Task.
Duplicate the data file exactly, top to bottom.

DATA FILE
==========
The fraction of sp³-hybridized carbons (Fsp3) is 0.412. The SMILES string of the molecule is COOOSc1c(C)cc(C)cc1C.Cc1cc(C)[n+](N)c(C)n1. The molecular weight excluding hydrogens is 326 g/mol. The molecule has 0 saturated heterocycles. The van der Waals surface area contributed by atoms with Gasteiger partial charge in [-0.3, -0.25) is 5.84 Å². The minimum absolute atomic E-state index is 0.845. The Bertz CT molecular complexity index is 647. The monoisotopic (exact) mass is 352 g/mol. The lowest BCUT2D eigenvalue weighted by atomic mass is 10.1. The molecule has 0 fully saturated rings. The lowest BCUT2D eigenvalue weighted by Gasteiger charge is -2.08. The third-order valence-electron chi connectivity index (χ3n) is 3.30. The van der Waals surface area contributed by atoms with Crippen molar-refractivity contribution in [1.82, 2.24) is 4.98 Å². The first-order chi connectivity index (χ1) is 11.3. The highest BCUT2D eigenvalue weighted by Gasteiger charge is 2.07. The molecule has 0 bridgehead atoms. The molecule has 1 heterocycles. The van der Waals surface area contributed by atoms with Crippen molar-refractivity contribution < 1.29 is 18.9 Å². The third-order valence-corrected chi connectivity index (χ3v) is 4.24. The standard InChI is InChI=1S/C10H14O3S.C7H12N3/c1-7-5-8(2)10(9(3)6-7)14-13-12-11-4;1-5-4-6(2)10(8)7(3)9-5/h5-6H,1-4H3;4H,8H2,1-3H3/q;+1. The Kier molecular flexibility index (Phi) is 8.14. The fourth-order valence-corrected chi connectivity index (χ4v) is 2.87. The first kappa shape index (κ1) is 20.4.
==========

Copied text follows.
The fraction of sp³-hybridized carbons (Fsp3) is 0.412. The SMILES string of the molecule is COOOSc1c(C)cc(C)cc1C.Cc1cc(C)[n+](N)c(C)n1. The molecular weight excluding hydrogens is 326 g/mol. The molecule has 0 saturated heterocycles. The van der Waals surface area contributed by atoms with Gasteiger partial charge in [-0.3, -0.25) is 5.84 Å². The minimum absolute atomic E-state index is 0.845. The Bertz CT molecular complexity index is 647. The monoisotopic (exact) mass is 352 g/mol. The lowest BCUT2D eigenvalue weighted by atomic mass is 10.1. The molecule has 0 fully saturated rings. The lowest BCUT2D eigenvalue weighted by Gasteiger charge is -2.08. The third-order valence-electron chi connectivity index (χ3n) is 3.30. The van der Waals surface area contributed by atoms with Crippen molar-refractivity contribution in [1.82, 2.24) is 4.98 Å². The first-order chi connectivity index (χ1) is 11.3. The highest BCUT2D eigenvalue weighted by Gasteiger charge is 2.07. The molecule has 0 bridgehead atoms. The molecule has 1 heterocycles. The van der Waals surface area contributed by atoms with Crippen molar-refractivity contribution < 1.29 is 18.9 Å². The third-order valence-corrected chi connectivity index (χ3v) is 4.24. The standard InChI is InChI=1S/C10H14O3S.C7H12N3/c1-7-5-8(2)10(9(3)6-7)14-13-12-11-4;1-5-4-6(2)10(8)7(3)9-5/h5-6H,1-4H3;4H,8H2,1-3H3/q;+1. The Kier molecular flexibility index (Phi) is 8.14. The fourth-order valence-corrected chi connectivity index (χ4v) is 2.87. The first kappa shape index (κ1) is 20.4.